Caledonia Yawl Project: spar building IV

This summer it is now a race to have the rigging done before we take our vacation in the second half of August. My intention is that we have the boat ready for some day trips and camp cruising. I’m setting a deadline for myself. So over the last month I’ve been regularly plugging away at the spars. I started with the most complex being getting the main mast glued up.

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I cut the taper on each of the 8 staves which was tricky as they are small pieces and hard to keep square when vertical as the birdsmouth cut did not have two even ends to rest on.

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I ended up resting them on their sides and planing them with the block plane at 90 degrees. it was easier to clamp and not too hard to keep things square.

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The next step was to make the 8 sided top and bottom plugs for the mast. The top plug had to be long enough to cover the area needed for the halyard sheaves. So i made it 50 cm long as I will have the sheaves one on top of the other instead of side by side.

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Dry fitting the top plug into the tapered mast. That was the more complex part of the exercise. Getting the inner diameter taper right. Fortunately this does not have to be perfect as a little space can be filled my thickened epoxy.

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Mapping the taper of the the base plug of the mast I decided should be longer and go as high as to where the boom rests against the mast. Partly because I’m thinking of fixing the cleats for the halyards onto the mast and would like to have more material for the screws to grab onto.

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Testing the diameter of the base plug with an off cut of the main mast staves. This piece was longer and the taper a little trickier to get right as it covered both a flat section and the reverse taper at the base.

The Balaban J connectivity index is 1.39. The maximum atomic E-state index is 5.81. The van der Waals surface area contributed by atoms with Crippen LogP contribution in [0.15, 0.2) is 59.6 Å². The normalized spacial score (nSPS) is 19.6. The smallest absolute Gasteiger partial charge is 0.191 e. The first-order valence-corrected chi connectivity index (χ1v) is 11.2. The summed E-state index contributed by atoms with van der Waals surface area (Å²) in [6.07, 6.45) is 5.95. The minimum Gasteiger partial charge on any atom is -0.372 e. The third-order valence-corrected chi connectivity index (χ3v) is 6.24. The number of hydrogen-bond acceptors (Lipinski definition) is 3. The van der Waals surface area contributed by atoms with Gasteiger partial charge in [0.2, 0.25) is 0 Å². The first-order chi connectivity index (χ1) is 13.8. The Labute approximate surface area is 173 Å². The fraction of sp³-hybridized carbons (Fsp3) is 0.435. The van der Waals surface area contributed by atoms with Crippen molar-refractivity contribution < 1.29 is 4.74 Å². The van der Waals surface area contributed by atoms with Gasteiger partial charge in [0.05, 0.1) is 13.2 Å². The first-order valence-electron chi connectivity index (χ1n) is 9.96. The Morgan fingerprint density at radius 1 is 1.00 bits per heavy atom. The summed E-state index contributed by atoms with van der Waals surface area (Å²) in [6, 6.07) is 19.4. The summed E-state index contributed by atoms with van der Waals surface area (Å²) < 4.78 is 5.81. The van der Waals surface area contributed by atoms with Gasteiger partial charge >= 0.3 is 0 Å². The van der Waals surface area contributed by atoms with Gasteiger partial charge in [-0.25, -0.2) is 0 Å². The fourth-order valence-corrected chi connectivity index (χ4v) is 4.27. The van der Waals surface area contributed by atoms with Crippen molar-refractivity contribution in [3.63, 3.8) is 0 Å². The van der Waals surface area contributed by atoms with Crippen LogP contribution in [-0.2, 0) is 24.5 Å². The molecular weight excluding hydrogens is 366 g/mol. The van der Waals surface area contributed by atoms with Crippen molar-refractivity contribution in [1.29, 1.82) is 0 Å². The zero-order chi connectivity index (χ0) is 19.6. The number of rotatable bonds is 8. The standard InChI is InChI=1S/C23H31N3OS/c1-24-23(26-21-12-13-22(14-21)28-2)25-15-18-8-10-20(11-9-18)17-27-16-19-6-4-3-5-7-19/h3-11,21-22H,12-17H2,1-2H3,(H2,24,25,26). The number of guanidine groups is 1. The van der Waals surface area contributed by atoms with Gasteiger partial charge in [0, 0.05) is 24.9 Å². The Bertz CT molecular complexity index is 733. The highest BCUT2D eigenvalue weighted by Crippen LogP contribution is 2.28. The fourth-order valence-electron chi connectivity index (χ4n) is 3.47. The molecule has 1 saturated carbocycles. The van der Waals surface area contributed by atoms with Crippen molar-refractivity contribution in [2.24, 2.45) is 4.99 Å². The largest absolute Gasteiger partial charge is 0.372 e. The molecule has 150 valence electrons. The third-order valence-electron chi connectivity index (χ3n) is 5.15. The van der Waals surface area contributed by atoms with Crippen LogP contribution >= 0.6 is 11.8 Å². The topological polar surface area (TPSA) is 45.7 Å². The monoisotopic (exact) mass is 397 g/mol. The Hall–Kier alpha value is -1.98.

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Then I cut out a taper of material on the inside of the mast plug to ensure there are no hard edges that could impact the flex of the mast or create a breaking point.

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Finally everything was ready for gluing. I decided to do this in two steps. gluing up the staves in two clamshells by taping two of the birdsmouth sides. This will allow me to then on the second step to glue in the plugs and the remaining two stave edges.

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I put all six of the staves to be glued upright and slathered them in unthickend epoxy and then squeezed the microfiber thickened epoxy with a piping bag.

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14″ Zap straps worked great to clamp it all together and a bag of 100 was way more than needed. But we have my friend’s two masts for his Penobscot 17 schooner rig to do later. I did use vice grip pliers to pull the zap straps tight. I found this really made a difference.

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Once the epoxy cured overnight I was able to open up the clamshell and remove the clear packing tape I’d used. I did a little clean up of the squeeze out epoxy on the inside where the plugs would go using a heat gun and a small scraper.

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But left things as the are for the rest of the mast. I also decided not to coat the inside with epoxy. my reasoning is that it might be worthwhile to let the wood breath on the inside. There should not be any water ingress or holes in the mast.

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Then the final glue up of the main mast with both plugs well coated in thickened epoxy.

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It was such a pleasure to get to this point and see this complex interlocking set of small pieces of wood come together into a solid monolith.

I will weigh this mast as in theory you save approximately 35-40% of the weight by building it this way. It is however a significantly longer process to make. Some advantages is that you can work form smaller stock and with a few scarfs not necessarily have to have full lengths that you need. Building a solid mast with two pieces glued to each other however would be much faster and for a boat this size with sitka spruce maybe not yet unmanagable as far as weight. I’d be a little more reticent if I had to work with douglas fir which is very strong but also heavier. I feel very fortunate to have had the time to source sitka spruce.

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